Australian Public Service Commission

Estimates: Lloyd defends right to express his FOI ‘observations’

Public Service Commissioner John Lloyd has stood up for the right of senior public servants to hold personal views and express them publicly at times, under questioning from Opposition and crossbench senators today. Lloyd's well-known view on freedom of information laws is that they have gone beyond their original purpose, which he says was mainly for citizens to find out what information about themselves was held by government. Now, he says they constrain the free flow of frank advice in the Australian Public Service by making bureaucrats wary about what they write down. John Lloyd "Very pernicious" were the words that came to mind as he explained his take on how FOI laws currently affect public service work, during a question-and-answer session after a speech he gave to the Institute for Public Administration Australia (IPAA) ACT Division in March. Playing down the significance of his words, "less than ideal" was how he rephrased his opinion today. In a Supplementary Budget Estimates hearing today, the commissioner faced yet more questions about not only what he thinks of FOI laws, but also how he had formed such a view and his decision to express it publicly. " ... I think I've got a right as the public service commissioner to state a view." Lloyd told Greens senator Lee Rhiannon it was a simple personal observation from over decades as a public servant, including various senior roles at state and federal level under both Coalition and Labor governments, and in his time with pro-free-market think tank the Institute for Public Affairs. "I'm not a legal expert in the FOI area but I think I've got a right as the public service commissioner to state a view," he said, with trademark confidence. Read More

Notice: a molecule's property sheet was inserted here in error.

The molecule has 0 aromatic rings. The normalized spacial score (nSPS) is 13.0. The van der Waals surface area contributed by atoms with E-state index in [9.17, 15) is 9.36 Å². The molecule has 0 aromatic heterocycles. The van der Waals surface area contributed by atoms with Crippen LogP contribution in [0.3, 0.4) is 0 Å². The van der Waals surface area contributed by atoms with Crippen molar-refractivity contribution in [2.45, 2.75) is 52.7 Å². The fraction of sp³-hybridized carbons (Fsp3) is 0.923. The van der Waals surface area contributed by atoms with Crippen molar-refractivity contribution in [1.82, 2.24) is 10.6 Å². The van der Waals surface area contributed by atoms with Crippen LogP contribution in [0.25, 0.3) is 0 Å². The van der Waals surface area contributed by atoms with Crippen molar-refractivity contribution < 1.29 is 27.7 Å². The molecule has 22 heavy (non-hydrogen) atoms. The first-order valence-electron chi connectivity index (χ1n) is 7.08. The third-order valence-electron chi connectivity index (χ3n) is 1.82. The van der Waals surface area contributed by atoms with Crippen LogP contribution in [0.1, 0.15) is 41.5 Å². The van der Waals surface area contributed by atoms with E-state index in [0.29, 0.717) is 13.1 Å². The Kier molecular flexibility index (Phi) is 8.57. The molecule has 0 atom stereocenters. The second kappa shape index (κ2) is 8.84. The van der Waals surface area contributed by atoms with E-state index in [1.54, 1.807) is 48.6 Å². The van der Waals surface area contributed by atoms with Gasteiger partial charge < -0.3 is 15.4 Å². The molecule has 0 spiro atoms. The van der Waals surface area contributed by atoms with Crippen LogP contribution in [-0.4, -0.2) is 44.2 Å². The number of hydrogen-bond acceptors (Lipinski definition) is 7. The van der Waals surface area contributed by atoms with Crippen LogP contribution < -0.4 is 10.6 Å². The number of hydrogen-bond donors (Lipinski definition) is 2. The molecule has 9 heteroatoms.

More women, but still a struggle to break into SES boys’ club

Women in the Australian Public Service have now reached at least equal representation with men at all levels up to and including executive level 1, according to the Australian Public Service Commission's new State of the Service blog. A recent post covered progress made on women's representation going all the way back to federation in 1901, when they "were generally few in number and working at lower levels" and "their conditions and rights were not equal to those of men". Read More